The Koala genome provides insights into adaptation and conservation
Recently published in the prestigious journal Nature Genetics is another marsupial genome, this time it is the iconic koala, a superb effort by a diverse team of specialists including Marilyn.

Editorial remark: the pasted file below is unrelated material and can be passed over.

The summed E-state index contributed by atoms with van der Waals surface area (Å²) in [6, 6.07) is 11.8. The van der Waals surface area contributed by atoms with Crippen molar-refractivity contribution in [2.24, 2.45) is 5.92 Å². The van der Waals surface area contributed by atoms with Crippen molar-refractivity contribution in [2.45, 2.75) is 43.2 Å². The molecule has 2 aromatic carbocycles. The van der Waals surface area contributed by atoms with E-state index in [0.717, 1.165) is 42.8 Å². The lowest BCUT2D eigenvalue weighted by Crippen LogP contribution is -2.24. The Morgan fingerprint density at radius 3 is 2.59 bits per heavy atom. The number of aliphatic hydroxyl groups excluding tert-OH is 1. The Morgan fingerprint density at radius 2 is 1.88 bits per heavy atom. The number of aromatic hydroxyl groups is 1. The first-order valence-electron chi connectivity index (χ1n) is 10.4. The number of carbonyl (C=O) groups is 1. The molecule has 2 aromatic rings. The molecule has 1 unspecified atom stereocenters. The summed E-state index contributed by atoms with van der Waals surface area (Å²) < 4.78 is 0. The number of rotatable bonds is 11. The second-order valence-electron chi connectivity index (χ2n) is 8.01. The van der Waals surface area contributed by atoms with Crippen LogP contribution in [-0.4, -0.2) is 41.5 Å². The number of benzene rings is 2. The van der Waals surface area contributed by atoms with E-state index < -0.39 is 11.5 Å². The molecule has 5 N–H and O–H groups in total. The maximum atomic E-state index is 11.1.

At least in the northern half of Australia, koala populations are ‘vulnerable’ due to habitat loss and widespread disease. The team sequenced the koala genome, producing a complete and contiguous marsupial reference genome, including centromeres, a notoriously difficult region. Among the discoveries is a proliferation of cytochrome P450 genes. These code for enzymes that can detoxify plant toxins, allowing them to survive on a harsh diet of eucalypt leaves.Koalas’ ability to smell, taste and moderate ingestion of plant secondary metabolites may be due to expansions in the vomeronasal and taste receptors. The team identified novel milk proteins that protect young in the pouch and annotated immune genes important for response to chlamydial disease. Historical demography showed a substantial population crash coincident with the decline of Australian megafauna, while contemporary populations had biogeographic boundaries and increased inbreeding in populations affected by historic translocations. A key finding was identification of genetically diverse populations that require habitat corridors and instituting of translocation programs to aid the koala’s survival in the wild.